The amusement effect of using the balls while playing with spring toy, held in the hands, was described in U.S. Pat. No. 2,854,786 issued to Sabo on Oct. 7, 1958. However, this patent did not include a mechanism for capturing and retaining the balls.
There were some prior art games and toys based on capturing of articles. U.S. Pat. No. 4,731,042 issued on Mar. 15, 1988 disclosed a toy for capturing a toy victim with a snare net, which is large enough when opened to fit over and around at least part of the victim. A catching toy was disclosed in U.S. Pat. No. 6,099,381 and includes two semi-sphere containers—the upper one and the lower one of smaller size triggered and movable inside the upper one—to form a sphere chamber large enough to contain an object to be caught. The toy is operated with a string attached to the upper container. A flexible coiled lasso toy, disclosed in U.S. Pat. No. 6,554,684 issued on Apr. 29, 2003, can wrap around different objects. In U.S. patent application 2002/0094753 A1 published on Jul. 18, 2002 there was disclosed a toy, a game and a method to play a game that consists in picking up an article or target by a resilient coil toy. One end of coil toy is held by a player, another end of coil toy and each article are provided with complementary attachment tacky or sticky surfaces for capturing purpose.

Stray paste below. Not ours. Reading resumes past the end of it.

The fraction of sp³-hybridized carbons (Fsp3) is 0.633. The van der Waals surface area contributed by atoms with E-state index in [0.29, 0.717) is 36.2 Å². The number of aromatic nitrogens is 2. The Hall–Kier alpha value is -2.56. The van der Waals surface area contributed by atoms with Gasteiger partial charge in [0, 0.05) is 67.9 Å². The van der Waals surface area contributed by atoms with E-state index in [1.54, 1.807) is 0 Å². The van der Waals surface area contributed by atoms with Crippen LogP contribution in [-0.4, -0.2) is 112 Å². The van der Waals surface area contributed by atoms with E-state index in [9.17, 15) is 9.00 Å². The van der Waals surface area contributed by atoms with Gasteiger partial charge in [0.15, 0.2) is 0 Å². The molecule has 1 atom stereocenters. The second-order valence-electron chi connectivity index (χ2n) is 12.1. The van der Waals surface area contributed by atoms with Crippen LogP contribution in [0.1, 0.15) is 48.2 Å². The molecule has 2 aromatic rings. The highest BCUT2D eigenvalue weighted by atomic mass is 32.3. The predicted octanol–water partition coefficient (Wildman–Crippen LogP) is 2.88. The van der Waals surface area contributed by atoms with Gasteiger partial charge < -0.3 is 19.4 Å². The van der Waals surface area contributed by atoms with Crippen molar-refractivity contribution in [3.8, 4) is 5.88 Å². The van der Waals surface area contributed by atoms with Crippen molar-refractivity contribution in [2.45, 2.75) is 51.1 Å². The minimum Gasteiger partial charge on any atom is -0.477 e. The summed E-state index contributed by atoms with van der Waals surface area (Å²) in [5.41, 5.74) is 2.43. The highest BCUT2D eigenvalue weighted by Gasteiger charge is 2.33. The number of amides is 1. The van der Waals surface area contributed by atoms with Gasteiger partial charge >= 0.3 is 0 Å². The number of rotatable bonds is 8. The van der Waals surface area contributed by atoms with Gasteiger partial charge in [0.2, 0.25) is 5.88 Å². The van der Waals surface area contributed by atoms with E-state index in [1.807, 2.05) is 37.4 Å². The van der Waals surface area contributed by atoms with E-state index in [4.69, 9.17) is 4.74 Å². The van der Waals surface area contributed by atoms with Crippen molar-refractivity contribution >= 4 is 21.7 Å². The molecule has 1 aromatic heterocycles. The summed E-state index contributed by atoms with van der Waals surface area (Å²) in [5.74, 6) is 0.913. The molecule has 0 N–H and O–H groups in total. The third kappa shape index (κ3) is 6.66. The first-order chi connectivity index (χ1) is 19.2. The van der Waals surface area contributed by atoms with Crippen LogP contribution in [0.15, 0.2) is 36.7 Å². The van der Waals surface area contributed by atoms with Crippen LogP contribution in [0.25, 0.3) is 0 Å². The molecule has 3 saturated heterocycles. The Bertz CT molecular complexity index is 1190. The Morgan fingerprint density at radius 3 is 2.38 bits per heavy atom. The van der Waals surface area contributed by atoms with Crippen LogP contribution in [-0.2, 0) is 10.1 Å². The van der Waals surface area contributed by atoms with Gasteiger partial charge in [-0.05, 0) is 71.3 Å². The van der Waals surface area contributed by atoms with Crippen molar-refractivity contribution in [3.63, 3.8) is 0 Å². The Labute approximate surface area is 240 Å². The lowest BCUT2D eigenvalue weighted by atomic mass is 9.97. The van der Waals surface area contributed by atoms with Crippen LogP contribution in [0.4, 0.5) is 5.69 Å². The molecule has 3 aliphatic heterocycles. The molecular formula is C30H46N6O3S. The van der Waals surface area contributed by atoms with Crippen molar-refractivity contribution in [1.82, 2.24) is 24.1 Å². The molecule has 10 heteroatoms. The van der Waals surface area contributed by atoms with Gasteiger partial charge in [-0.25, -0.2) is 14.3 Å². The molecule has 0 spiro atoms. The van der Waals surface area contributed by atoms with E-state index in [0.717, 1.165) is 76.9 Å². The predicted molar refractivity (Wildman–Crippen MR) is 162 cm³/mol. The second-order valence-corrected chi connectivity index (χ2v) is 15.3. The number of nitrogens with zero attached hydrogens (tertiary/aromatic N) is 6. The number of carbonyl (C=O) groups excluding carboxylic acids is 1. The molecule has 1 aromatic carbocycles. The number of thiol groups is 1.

All capturing methods and devices described in the paragraph above are manually operated during the whole game action and are designed to trap/pick up only one object at a time. In U.S. Pat. No. 5,390,653 issued on Feb. 21, 1995 a two handed pistol-like toss and catch toy for catching multiple balls was disclosed. In the present invention the spring toy can capture multiple balls and it requires only to be started manually but further capturing process goes without manual control. In U.S. patent application 2002/0094753 published on Aug. 1, 2002 a toy and a method for washing a body of an individual were disclosed based on resilient coil with one or more bodies in the shape of identifiable objects attached to the coil.